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Global downstream news: 24th March 2014

Hydrocarbon Engineering,


Kyokuto Petroleum Industries (KPI) is to cut its refining capacity at the Chiba refinery by 13%, equivalent to 23 000 bpd, on 31st March in order to meet norms on improving efficiency.

The Japanese government imposed a law in 2010 requiring decades old refineries to either scrap inefficient crude distillation units (CDUs) or invest in heavy residue cracking units by the end of March 2014 in order to better compete with Asian rivals.

New Zealand

The country’s only oil refining company has made a US$ 5 million loss for 2013. This compares to over US$ 31 million in profit for 2012.

New Zealand Refining Company chairman David Jackson says the result is disappointing. He says business conditions proved increasingly difficult, with market volatility and increasing competition in the Asia Pacific region.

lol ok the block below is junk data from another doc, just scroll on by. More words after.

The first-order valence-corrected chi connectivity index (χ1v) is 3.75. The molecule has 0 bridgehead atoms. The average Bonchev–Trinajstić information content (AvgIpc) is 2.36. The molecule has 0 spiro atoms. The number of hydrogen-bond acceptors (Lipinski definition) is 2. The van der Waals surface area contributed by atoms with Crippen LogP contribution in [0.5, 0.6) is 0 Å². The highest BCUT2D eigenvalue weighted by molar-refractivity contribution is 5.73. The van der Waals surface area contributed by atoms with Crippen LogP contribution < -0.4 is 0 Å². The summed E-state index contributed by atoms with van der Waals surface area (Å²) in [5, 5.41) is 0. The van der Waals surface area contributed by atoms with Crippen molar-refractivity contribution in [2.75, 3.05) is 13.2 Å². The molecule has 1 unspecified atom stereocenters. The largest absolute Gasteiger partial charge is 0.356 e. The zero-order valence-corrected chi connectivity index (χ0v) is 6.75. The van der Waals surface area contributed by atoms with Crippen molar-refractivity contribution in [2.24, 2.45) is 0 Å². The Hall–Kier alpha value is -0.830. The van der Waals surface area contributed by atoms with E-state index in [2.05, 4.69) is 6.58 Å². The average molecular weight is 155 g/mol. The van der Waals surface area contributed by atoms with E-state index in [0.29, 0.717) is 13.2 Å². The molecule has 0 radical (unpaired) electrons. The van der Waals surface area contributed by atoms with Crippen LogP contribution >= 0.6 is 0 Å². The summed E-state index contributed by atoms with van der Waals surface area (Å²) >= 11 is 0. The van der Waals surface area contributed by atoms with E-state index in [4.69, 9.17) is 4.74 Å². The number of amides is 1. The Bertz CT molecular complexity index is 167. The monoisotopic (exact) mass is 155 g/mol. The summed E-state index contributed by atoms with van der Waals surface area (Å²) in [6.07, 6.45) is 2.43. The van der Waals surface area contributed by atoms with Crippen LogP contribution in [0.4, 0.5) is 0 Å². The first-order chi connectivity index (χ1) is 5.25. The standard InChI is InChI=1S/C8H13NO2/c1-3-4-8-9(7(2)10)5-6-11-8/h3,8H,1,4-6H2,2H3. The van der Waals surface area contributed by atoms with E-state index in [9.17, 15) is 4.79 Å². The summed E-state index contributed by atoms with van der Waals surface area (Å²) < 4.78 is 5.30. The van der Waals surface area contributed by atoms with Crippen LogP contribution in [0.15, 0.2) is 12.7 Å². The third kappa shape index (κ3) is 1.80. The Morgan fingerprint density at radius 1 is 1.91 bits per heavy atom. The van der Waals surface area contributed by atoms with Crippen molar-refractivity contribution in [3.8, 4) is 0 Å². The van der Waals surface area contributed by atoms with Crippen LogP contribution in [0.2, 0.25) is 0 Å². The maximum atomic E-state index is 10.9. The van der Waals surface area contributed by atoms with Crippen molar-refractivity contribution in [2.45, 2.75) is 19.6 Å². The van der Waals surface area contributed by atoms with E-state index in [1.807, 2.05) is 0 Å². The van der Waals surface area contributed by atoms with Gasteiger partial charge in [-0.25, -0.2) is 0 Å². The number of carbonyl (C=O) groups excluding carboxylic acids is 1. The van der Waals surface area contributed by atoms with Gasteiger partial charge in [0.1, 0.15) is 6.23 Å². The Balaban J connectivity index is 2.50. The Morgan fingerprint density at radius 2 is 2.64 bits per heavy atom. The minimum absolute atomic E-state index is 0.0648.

The Federal Government and Republic of Namibia have proposed to construct a joint oil refinery.

The decision was reached during the two day official visit of President Goodluck Jonathan to Namibia at the invitation of his counterpart, President Hifikepunye Pohamba.


Sinopec has said that it will push ahead with a government driven agenda to open up state controlled industries this year.

The company and its peer, PetroChina Co. are seeking private investors for some units. Sinopec will sell as much as 30% of its oil retail business, in a sale Barclays Plc estimates could raise more than US$ 20 billion. 

Edited from various sources by Emma McAleavey.

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